For example, Spirit has done sale-leaseback transactions with operators who were contemplating a sale of the business in a year or two. Spirit was able to add provisions in the lease that would pre-qualify a new operator if they met certain criteria that would allow for the assignment of the lease to the new ownership entity.

Spirit typically evaluates a variety of quantitative factors that include the type of concept, size of the operator, purchase price for the asset, cash flow of the restaurant, rental rates, brand quality, unit-level performance, liquidity and financial ratios of the tenant, among others. Those factors, along with the quality of the real estate, go into a matrix that influences decision making on the lease terms. “We evaluate this information and determine the operator strength and unit performance, which in turn dictates the flexibility we will have on a new lease,” says Seibert. “If there is a below-average metrics we try to overcome this by structuring the lease appropriately.”

Addressing top concerns:  Restaurant operators have three big concerns when it comes to conducting sale-leasebacks – control, cost and credit. Having control to remain in a location long term, as well as exit a location are both key points for operators. Market conditions and business plans can change over time, and operators worry about being handcuffed to a store they want to sell, close or relocate during the terms of that lease.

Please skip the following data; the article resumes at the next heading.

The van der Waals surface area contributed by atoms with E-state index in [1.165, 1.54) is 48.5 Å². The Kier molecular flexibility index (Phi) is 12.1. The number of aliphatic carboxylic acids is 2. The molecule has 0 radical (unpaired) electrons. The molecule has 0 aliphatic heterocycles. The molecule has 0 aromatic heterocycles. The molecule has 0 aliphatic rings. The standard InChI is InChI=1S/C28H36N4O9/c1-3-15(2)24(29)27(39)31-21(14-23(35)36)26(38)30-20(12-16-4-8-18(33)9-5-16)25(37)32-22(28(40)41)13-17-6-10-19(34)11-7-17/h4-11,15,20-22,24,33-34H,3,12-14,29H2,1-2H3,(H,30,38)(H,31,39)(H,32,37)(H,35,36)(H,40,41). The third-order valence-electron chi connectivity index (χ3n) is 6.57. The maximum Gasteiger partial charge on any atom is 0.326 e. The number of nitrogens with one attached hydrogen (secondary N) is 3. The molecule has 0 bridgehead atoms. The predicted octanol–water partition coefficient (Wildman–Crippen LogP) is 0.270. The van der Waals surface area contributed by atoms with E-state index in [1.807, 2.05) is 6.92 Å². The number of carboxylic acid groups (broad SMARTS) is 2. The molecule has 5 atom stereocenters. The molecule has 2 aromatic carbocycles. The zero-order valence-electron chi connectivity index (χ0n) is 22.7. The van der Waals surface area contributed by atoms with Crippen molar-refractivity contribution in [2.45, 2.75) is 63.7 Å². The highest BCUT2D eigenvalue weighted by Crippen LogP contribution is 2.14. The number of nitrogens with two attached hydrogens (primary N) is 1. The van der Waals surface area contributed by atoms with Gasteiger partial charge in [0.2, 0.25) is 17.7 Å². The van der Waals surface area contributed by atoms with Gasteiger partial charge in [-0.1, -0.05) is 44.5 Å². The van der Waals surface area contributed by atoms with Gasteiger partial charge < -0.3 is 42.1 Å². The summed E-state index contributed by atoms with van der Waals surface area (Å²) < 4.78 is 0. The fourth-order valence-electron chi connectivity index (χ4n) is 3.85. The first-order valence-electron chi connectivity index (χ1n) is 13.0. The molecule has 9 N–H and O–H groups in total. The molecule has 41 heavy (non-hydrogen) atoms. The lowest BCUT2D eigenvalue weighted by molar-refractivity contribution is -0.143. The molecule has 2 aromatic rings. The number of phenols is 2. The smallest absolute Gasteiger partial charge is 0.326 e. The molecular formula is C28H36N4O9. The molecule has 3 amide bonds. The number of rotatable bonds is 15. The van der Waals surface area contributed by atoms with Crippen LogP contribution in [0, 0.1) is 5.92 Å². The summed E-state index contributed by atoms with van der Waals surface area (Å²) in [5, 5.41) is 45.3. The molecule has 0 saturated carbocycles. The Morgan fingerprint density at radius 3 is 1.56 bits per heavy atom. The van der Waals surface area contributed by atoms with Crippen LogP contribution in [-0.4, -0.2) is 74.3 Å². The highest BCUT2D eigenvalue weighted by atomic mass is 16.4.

• Control: As a result, assignment rights and master lease agreements are important points of negotiation in saleleaseback transactions. In most cases, there is flexibility with buyers to build into the lease some language related to assignment rights. For example, if an operator wants to assign lease rights to an established operator with an equivalent net worth or credit standing as the current tenant, then the assignment would automatically take place and not require landlord approval.

Lease language also can be included to say a landlord cannot “reasonably withhold” an assignment. “If you build those two in, it gives the operator at least some level of flexibility if they would want to exit,” says Daniel Herrold, a senior director at the Stan Johnson Company in Tulsa. Stan Johnson Company is a brokerage firm that focuses exclusively on single-tenant net-lease properties.